Despite the stacks of books in my office, living room and bedroom, I am not a hoarder. I get books from every direction – some I buy, many are gifts, dozens are review requests, and I give the good ones away all the time. There are some I have bought half a dozen times – and given away as many times. One I have kept for almost 30 years, though, and will never part with is my copy of Shingo’s original edition ‘green book’.
Those familiar with it might be asking, “30 years? Impossible since it wasn’t published until 1989.” That’s not the green book I am talking about – the book I keep is the original green book – the one Norm Bodek cajoled the Japan Management Association to sell him a few copies of long ago.
The one on the right is the 1989 version, translated by Andrew Dillon. The dog eared, beat up one on the left is mine, translated by God only knows who. Dillon made the original a lot more readable, but he also left a lot of fundamental points behind in the effort.
In the original Shingo went to quite a bit of trouble to compare and contrast Toyota’s production system with Henry Ford’s ideas. Little, if any of this, found its way into later versions. He discusses “Mr. Solensen’s description of Ford System“, meaning Charles Sorensen, Ford’s production leader. And he describes the Toyota Production System as a “developed pattern of the Ford system“, stating that Toyota “enlarged and progressed the Ford system“.
Thanks to this book I was able to learn quite a bit about lean from the early Ford system while many other self-proclaimed experts were writing about lean as the opposite of mass production as developed by Ford. Shingo described exactly where they were identical, and what Toyota had “enlarged and progressed“.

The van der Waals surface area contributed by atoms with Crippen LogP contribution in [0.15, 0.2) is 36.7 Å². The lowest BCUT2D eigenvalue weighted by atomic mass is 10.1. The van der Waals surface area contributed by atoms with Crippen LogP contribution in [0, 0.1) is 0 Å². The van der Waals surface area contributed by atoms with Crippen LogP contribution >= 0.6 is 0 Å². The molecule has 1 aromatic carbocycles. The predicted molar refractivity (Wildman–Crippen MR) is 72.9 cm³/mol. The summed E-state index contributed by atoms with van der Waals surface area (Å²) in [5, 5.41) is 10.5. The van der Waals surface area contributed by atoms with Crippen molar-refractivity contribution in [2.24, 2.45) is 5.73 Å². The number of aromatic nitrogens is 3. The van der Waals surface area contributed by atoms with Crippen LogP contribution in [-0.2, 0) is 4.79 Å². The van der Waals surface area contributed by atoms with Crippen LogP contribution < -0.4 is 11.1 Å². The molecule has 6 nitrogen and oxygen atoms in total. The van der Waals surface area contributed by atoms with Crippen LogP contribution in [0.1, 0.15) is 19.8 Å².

I learned the over-arching supremacy of cycle time compression – “perfect performance from shortening production period” – in Shingo’s translator’s Janglish. That Shingo citing Frank Gilbreth – but not FW Taylor – was also telling. These nuggets were largely lost in the later editions.
The original translation was wretched – I have jokingly described it as Shingo being cheap and hiring a nephew who had studied English for two years in high school. Actually, I have no idea who translated it, but their English skills were severely limited. It took me a few readings to get through, and comprehend, passages such as:
“Defects are ‘originated at processing’ and ‘inspections are only to find the defects’, so basic recognition must be necessary. Therefore, ‘if a defect is found, ‘information must be immediately transmitted to the processing and an amendment must be accepted at the processing method’ so that defects would be reduced. “Faster the speed of the feed-back function is, faster the reduction in percent of defect is’. The abovementioned could be phrased as follows. Judgement inspection … inspection to find defects. Informative inspection … inspection to prevent defects. Unexpectedly, most plants consider that only judgement inspection (inspection for distinction of non-defective and defective products) is an inspection.”
Nonetheless, Shingo’s book not only gave me a wealth of information unavailable elsewhere, it gave me a leg up on everyone else. Taking what Shingo described as “Analytical Chart of Process” I was able to analyze processes years before the term ‘Value Stream Mapping’ was coined.
So what’s the takeaway on all of this – other than the fact that I have a lean resource few others do? I believe it is to accept little from the lean experts unquestioningly. We are all a product of the information made available to us, and few have comprehensive, first hand knowledge of Toyota’s production system, its origins and the underlying principles. Who can say with certainty how Ohno or Shingo would have applied their ideas to your unique situation? In the end, everyone has to learn for themselves, which means challenging that which doesn’t make sense, and continually asking questions and digging deeper.